Since we will want to hold on to the connection, we will invoke a Command which will be evaluated in the Update method.

let update msg (model: Model) =
    match msg with
    // ... other message handling
    | Connected connection ->
        { model with
              SignalRConnection = Some connection
              AppState = Ready },
    // ... more message handling

Now, after the user is connected to the chat, we will present the chat view. This view allows the user to type a message, send it and read the responses or questions by other users connected to the service.

Image showing the chat view in action

Let’s start with writing messages. Similar as with the username we again have an Entry and a button for sending the messages. Once the user sends a message, we invoke SendAsync in our SignalR module:

let sendMessage (connection: HubConnection) (message: ChatMessage) =
    async {
        let jsonMessage = JsonSerializer.Serialize(message)

        do! connection.SendAsync("SendMessage", jsonMessage)
            |> Async.AwaitTask

So thus far, we have connected to the SignalR service, and we can send messages to the server. But we are still missing one essential part, and that is how we can receive messages from the backend service. What we need to do is register a listener to a specific SignalR-method (called NewMessage). We can implement our function as follows:

let startListeningToChatMessages (connection: HubConnection) dispatch =
    let handleReceivedMessage (msg: string) =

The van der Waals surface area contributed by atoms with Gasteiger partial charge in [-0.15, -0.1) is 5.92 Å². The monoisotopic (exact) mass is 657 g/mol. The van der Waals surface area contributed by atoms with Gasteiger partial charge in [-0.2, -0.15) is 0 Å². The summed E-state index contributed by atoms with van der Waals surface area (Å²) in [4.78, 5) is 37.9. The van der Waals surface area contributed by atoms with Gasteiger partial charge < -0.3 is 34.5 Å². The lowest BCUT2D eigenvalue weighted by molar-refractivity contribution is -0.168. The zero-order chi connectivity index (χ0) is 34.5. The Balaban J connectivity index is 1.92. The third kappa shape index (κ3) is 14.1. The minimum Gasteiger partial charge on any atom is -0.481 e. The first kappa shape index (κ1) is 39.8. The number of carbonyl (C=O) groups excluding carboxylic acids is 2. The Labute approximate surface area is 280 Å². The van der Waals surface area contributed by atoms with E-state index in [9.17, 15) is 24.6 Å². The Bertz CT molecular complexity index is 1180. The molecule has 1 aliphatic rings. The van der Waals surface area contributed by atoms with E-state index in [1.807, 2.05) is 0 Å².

printfn "Received message: %s" msg
        dispatch (Msg.MessageReceived(JsonSerializer.Deserialize<ChatMessage>(msg)))

    connection.On<string>("NewMessage", handleReceivedMessage)

Now in the handler method, we will dispatch a command every time a new message is received from the SignalR service. So let’s extend our login function, from the beginning, to not only create a connection but also register our receiver.

let loginUser dispatch =
    async {
        let! connection = SignalR.connectToServer
        dispatch (Msg.Connected connection)

        SignalR.startListeningToChatMessages connection dispatch
        |> ignore

        dispatch (Msg.LoggedIn)
    |> Async.StartImmediate

We pass in the dispatcher from the view method when registering. This allows us to dispatch a command, i.e. invoke the update method and add the new message to our list of chat messages:

let update msg (model: Model) =
    match msg with
    // ... other message handling
    | MessageReceived chatMessage ->
        { model with
              Messages = chatMessage :: model.Messages },
    // ... more message handling

And with that, the user will be able to send and receive chat messages with whoever is using the chat program at the current moment.


And that is how we can use SignalR in a Fabulous app and create a Fabulous Chat app. Perhaps we still have to go over the design and security to really earn that name .

What you also saw is how you can work with events that do not originate from the user’s input but happen in the background. This technique can be used whenever you are using some code that gets invoked in the background while your app is doing other fabulous stuff.

You can find the complete sample of the app on GitHub.

Titlephoto by Tyler Lastovich from Pexels